- The living animals of the world; a popular natural history with one thousand illustrations Volume 1: Mammals, by Cornish, C. J. (Charles John), 1858-1906; Selous, Frederick Courteney, 1851-1917; Johnston, Harry Hamilton, Sir, 1858-1927; Maxwell, Herbert, Sir, published by New York, Dodd, Mead and Company – http://www.archive.org/stream/livinganimalsofw01cornrich#page/n7/mode/2up
- A monograph of the canidae by St. George Mivart, F.R.S, published by Alere Flammam. 1890
- Flickr user Thowra_uk (Flickr here) [CC-BY-2.0 (www.creativecommons.org/licenses/by/2.0)], via Wikimedia Commons
- Luna04 [GFDL (www.gnu.org/copyleft/fdl.html) or CC-BY-SA-3.0 (www.creativecommons.org/licenses/by-sa/3.0/)], via Wikimedia Commons
- Lokal Profil  (Cropped from this image ) [Public domain], via Wikimedia Commons
- W. E. Mason – Dogs of all Nations [Public domain], via Wikimedia Commons
Animal Planet – Breed All About It: English Foxhound
FCI-Standard N°159 / 03.06.2009 / GB
ORIGIN: Great Britain.
DATE OF PUBLICATION OF THE ORIGINAL VALID STANDARD: 26.03.2009.
Packhound for mounted hunt.
F.C.I. CLASSIFICATION :
- Group 6 Scenthounds and related breeds.
- Section 1.1 Large-sized Scent hounds.
With working trial.
BRIEF HISTORICAL SUMMARY:
The English Foxhound has been bred along careful lines for over two hundred years, the stud books published by the Masters of Foxhounds Association of England dating back before 1800; it is an easy matter for any owner of an English Foxhound to trace the pedigree back. The breeding of Foxhounds in England has always been and is still today in hands of the masters of Foxhounds, who kept the most careful records of their breeding operations. Lately, the English Kennel Club has published an interim standard for the Foxhound. The F.C.I has recognized the breed in 1964. There have been over two hundred and fifty packs of Foxhounds in Great Britain.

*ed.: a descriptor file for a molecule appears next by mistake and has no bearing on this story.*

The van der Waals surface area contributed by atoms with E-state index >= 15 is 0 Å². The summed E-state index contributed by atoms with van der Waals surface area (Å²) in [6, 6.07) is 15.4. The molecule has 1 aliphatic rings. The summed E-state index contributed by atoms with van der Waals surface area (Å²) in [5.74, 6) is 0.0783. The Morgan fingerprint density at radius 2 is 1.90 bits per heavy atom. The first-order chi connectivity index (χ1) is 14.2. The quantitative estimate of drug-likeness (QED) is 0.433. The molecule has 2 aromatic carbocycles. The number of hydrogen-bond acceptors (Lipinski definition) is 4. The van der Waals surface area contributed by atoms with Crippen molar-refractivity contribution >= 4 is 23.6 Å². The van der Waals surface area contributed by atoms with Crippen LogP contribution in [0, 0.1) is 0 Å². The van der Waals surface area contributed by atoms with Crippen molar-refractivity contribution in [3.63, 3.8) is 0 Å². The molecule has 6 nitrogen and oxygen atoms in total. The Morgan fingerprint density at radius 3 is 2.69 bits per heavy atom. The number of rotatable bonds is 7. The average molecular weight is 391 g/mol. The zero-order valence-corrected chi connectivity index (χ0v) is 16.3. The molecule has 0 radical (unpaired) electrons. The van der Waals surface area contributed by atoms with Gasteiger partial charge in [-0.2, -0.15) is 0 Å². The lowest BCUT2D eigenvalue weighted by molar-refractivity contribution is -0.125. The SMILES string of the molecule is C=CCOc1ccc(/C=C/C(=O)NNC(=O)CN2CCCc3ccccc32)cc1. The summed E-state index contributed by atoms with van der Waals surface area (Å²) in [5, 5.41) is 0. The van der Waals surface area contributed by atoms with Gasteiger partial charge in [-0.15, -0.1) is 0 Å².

Well balanced, powerful and clean cut.
Stamina and endurance, natural ability to hunt. Friendly and not aggressive.
CRANIAL REGION :
Skull: Flat, of medium width.
FACIAL REGION :
Nose: Large nostrils.
Muzzle: Long and square. Moderately developed flews.
Jaws/Teeth: Jaws strong with a perfect, regular and complete scissor bite, i.e. upper teeth closely overlapping the lower teeth and set square to the jaws.
Eyes: Medium size, hazel or brown. Keen expression.
Ears: Leathers pendant, carried close to the head, high set.
Long, slightly arched, well developed without being coarse.
Back: Broad and level.
Loin: With a slight rise over strong loins.
Chest: Deep, ribs well sprung.
Well set on high. Carried gaily but never curled over back.
Forelegs long, straight and well boned down to feet.
Shoulders: Well laid back, muscular without being loaded.
Metacarpus (Pasterns) : Strong.
Powerful and muscular. Well boned down to feet.
Stifles: Moderate turn.
Hocks: Well let down.
Round, tight and strong. Well padded. Nails strong.
Free striding, tireless with the ability to gallop. Good drive behind with no indication to roll.
Short and dense. Weatherproof.
Any recognized hound color and markings.
Height at withers approx. 58-64 cm.
Any departure from the foregoing points should be considered a fault and the seriousness with which the fault should be regarded should be in exact proportion to its degree and its effect upon the health and welfare of the dog.
Any dog clearly showing physical or behavioral abnormalities shall be disqualified.
N.B.: Male animals should have two apparently normal testicles fully descended into the scrotum.